New York governor extends legislation challenging Electoral College – Metro US

New York governor extends legislation challenging Electoral College

New York governor extends legislation challenging Electoral College

The day before Hillary Clinton won the nation’s popular vote but ultimately lost the presidential election when Donald Trump took the majority of Electoral College votes, New York Gov. Andrew Cuomo signed legislationthatsupportsvoter’s voices over electors.

“This action will help ensure every vote is treated equally and places New York at the forefront of the battle for fairer elections and strengthen our democracy,” Gov. Cuomo said Monday. “Making the national popular vote a binding one will enable all voices to be heard and encourage candidates to appeal to voters in all states.”

The new legislation alters a previous bill Cuomo signed in 2014 that put New York in an interstate agreement, the National Popular Vote Compact, in which member states vowed to give their electoral votes to the presidential candidate that won the popular vote. California, Hawaii, Illinois, Maryland, Massachusetts, New Jersey, Rhode Island, Vermont, Washington and Washington, D.C. are its other members.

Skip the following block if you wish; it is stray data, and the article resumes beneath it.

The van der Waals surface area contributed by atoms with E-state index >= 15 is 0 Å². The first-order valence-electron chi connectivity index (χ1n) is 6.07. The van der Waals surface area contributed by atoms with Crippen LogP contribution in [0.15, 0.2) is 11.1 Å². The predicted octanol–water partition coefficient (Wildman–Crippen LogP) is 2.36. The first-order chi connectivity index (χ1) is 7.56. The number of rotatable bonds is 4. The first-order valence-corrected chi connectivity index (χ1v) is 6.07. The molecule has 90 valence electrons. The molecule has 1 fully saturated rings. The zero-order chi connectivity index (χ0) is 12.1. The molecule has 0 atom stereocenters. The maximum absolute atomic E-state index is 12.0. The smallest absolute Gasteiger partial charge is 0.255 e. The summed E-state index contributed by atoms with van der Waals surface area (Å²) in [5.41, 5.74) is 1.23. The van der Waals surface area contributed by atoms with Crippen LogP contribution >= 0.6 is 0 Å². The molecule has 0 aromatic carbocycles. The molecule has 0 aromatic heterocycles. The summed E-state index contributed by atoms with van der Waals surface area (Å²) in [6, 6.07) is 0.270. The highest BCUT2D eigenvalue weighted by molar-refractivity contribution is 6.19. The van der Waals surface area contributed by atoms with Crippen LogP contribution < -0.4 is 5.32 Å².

New York has 29 electoral votes, and the compact presently has 61 percent, or 165 of the 270 needed electoral votes. The vote awarding would go into effect if other states pass identical legislation.

Under Cuomo’s original bill, New York would be removed from the agreement if the measure wasn’t adopted nationally by the end of 2018. Monday’s version keeps the Empire State in the compact indefinitely.

New York and 47 other states use a “winner-take-all” system, where the popular vote winner receives its electoral votes. Under this system, candidates can focus campaigns and resources on battleground states instead of historically red or blue ones such as New York.

“Only in the world’s greatest democracy, the person who receives the most votes for President is not necessarily the winner. National Popular Vote would change that, and it would mean that every American’s vote in every state would count equally,” Assemblyman Jeffrey Dinowitz said.


Clinton won the popular vote over Trump by 200,000, but Trump received 290 electoral votes to Clinton’s 228; a minimum of 270 is needed to secure the presidency.

A petition created on Change.org Thursday sheds light on a little-known twist in the Constitution in which those electors can cast their ballot against the state’s vote, which takes place after the election on the second Tuesday of November.

Electors will vote in their state capitols on Dec. 19, and the petition urges them to “to ignore their states’ votes and cast their ballots for Secretary Clinton” since she won the popular vote. Such a reversal has never been done before.

The petition had 400,000 signatures by 2 p.m. on Thursday. At 8:30 a.m. on Friday, it had more than 2.1 million.